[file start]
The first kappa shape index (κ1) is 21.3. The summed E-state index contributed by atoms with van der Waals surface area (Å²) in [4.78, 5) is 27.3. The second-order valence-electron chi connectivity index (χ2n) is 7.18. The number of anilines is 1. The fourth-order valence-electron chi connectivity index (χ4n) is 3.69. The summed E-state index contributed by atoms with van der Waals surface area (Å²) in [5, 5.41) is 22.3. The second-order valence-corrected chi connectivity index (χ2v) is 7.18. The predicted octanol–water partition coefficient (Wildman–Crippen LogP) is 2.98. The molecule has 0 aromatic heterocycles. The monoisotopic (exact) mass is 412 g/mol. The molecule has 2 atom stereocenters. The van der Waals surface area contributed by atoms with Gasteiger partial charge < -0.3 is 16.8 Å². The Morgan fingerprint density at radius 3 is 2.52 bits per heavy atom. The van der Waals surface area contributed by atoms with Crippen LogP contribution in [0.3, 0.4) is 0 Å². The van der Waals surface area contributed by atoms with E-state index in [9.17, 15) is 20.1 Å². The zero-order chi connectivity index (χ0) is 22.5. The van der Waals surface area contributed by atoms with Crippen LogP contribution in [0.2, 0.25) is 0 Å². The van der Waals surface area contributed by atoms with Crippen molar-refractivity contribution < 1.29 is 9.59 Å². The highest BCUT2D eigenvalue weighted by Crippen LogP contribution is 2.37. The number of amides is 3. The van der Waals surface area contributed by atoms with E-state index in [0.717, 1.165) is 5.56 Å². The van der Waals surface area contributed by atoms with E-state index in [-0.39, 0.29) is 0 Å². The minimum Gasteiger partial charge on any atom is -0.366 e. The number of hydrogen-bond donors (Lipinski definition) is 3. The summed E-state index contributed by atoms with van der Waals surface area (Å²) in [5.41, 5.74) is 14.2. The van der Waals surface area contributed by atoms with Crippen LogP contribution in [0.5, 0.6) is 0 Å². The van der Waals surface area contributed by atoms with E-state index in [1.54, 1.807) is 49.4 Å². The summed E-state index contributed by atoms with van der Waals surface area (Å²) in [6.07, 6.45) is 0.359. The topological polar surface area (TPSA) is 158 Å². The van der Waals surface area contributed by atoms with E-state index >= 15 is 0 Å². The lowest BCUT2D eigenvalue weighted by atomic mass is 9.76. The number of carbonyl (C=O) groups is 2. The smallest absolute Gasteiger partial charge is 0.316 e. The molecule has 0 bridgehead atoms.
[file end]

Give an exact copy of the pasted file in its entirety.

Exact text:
The first kappa shape index (κ1) is 21.3. The summed E-state index contributed by atoms with van der Waals surface area (Å²) in [4.78, 5) is 27.3. The second-order valence-electron chi connectivity index (χ2n) is 7.18. The number of anilines is 1. The fourth-order valence-electron chi connectivity index (χ4n) is 3.69. The summed E-state index contributed by atoms with van der Waals surface area (Å²) in [5, 5.41) is 22.3. The second-order valence-corrected chi connectivity index (χ2v) is 7.18. The predicted octanol–water partition coefficient (Wildman–Crippen LogP) is 2.98. The molecule has 0 aromatic heterocycles. The monoisotopic (exact) mass is 412 g/mol. The molecule has 2 atom stereocenters. The van der Waals surface area contributed by atoms with Gasteiger partial charge < -0.3 is 16.8 Å². The Morgan fingerprint density at radius 3 is 2.52 bits per heavy atom. The van der Waals surface area contributed by atoms with Crippen LogP contribution in [0.3, 0.4) is 0 Å². The van der Waals surface area contributed by atoms with E-state index in [9.17, 15) is 20.1 Å². The zero-order chi connectivity index (χ0) is 22.5. The van der Waals surface area contributed by atoms with Crippen LogP contribution in [0.2, 0.25) is 0 Å². The van der Waals surface area contributed by atoms with Crippen molar-refractivity contribution < 1.29 is 9.59 Å². The highest BCUT2D eigenvalue weighted by Crippen LogP contribution is 2.37. The number of amides is 3. The van der Waals surface area contributed by atoms with E-state index in [0.717, 1.165) is 5.56 Å². The van der Waals surface area contributed by atoms with E-state index in [-0.39, 0.29) is 0 Å². The minimum Gasteiger partial charge on any atom is -0.366 e. The number of hydrogen-bond donors (Lipinski definition) is 3. The summed E-state index contributed by atoms with van der Waals surface area (Å²) in [5.41, 5.74) is 14.2. The van der Waals surface area contributed by atoms with Crippen LogP contribution in [0.5, 0.6) is 0 Å². The van der Waals surface area contributed by atoms with E-state index in [1.54, 1.807) is 49.4 Å². The summed E-state index contributed by atoms with van der Waals surface area (Å²) in [6.07, 6.45) is 0.359. The topological polar surface area (TPSA) is 158 Å². The van der Waals surface area contributed by atoms with E-state index >= 15 is 0 Å². The lowest BCUT2D eigenvalue weighted by atomic mass is 9.76. The number of carbonyl (C=O) groups is 2. The smallest absolute Gasteiger partial charge is 0.316 e. The molecule has 0 bridgehead atoms.